On Tuesday, 8 October, we went on a trip to Marszewo Forest Botanical Garden, Gdańsk and Sopot. All the places are surrounded by the Tricity Landscape Park covering the area of 199.3 square kilometres. In Marszewo we were divided into two groups and attended a forest game connected with sustainable development and a lecture about the influence of climate changes on birds, their migrations and life habits. To meet the assumptions of the game, the students in small groups had to find task stations and solve all the puzzles. They discussed their answers afterwards and compared them with other groups. After the workshop on birds, an ornithologist from the Gdańsk University showed us how to ring the birds that had been caught in a net in Marszewo. She showed us how to measure, weigh, recognize gender and told a lot about the species that had been caught. We were instructed how to release the birds and we set them free. After a visit in the Forest Botanical Garden, we left for Sopot and Gdańsk. We chose a way through the beltway along the wooded areas of the Tricity. A guide showed us around Gdańsk and Sopot pointing at differences between the cities and the ways they have already been and might be affected by climate changes in the future.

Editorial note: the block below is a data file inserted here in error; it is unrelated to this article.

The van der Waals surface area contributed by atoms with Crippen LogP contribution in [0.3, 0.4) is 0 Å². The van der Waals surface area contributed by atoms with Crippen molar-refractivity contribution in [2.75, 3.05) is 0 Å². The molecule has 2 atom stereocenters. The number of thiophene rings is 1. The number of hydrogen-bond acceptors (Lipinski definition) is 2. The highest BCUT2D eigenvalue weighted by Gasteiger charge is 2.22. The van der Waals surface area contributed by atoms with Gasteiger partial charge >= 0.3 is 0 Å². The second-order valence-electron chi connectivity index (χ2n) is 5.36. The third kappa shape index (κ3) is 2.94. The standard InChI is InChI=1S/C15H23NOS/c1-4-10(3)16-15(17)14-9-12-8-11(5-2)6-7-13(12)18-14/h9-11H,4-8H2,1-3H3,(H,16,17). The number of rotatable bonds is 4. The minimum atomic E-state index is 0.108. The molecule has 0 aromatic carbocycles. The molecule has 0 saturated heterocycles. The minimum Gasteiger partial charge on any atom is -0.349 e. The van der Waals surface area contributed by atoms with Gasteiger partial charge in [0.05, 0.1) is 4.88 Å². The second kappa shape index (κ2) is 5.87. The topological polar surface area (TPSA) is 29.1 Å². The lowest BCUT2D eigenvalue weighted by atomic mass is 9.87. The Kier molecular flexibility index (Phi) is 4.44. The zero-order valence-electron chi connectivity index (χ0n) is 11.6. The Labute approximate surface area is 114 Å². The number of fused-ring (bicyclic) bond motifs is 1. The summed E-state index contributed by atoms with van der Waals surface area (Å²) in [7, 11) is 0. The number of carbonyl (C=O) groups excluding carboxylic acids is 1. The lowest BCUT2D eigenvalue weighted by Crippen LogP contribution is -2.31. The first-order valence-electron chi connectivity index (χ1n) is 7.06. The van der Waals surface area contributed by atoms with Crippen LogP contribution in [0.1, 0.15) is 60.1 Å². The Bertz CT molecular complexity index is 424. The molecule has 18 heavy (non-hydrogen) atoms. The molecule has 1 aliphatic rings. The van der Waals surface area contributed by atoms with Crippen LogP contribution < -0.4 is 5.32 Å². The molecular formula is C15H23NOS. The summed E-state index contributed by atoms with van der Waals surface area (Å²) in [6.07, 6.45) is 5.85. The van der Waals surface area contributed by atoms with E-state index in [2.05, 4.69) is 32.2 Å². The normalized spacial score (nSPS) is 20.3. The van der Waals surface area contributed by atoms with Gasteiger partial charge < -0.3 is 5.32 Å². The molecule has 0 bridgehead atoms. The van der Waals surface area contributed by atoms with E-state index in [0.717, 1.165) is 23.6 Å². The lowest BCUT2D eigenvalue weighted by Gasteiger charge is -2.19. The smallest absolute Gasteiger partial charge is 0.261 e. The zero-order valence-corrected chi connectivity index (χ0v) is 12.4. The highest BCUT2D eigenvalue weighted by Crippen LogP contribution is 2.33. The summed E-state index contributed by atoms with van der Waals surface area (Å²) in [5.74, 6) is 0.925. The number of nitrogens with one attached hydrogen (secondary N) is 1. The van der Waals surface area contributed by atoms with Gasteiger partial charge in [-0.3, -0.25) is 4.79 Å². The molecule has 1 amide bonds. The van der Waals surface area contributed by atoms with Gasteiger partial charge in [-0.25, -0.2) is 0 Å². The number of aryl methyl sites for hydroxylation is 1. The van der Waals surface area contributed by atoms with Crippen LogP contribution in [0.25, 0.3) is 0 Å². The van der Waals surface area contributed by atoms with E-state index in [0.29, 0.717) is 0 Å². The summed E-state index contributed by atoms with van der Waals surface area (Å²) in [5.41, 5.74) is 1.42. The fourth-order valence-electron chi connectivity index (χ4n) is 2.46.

On Wednesday morning, 9 October, coordinators met to discuss the issues and activities that had already been fulfilled, the activities in progress and to plan remaining tasks. Then the play “Save The Lofty Trees” was put up by Croatian, Greek and Polish students. After the play we went to the Gdynia Experiment Centre and spent a few hours visiting hundreds of interactive exhibits which refer to the environment and science subjects. We also made a model of a carbon-low-city under a superstition of educators.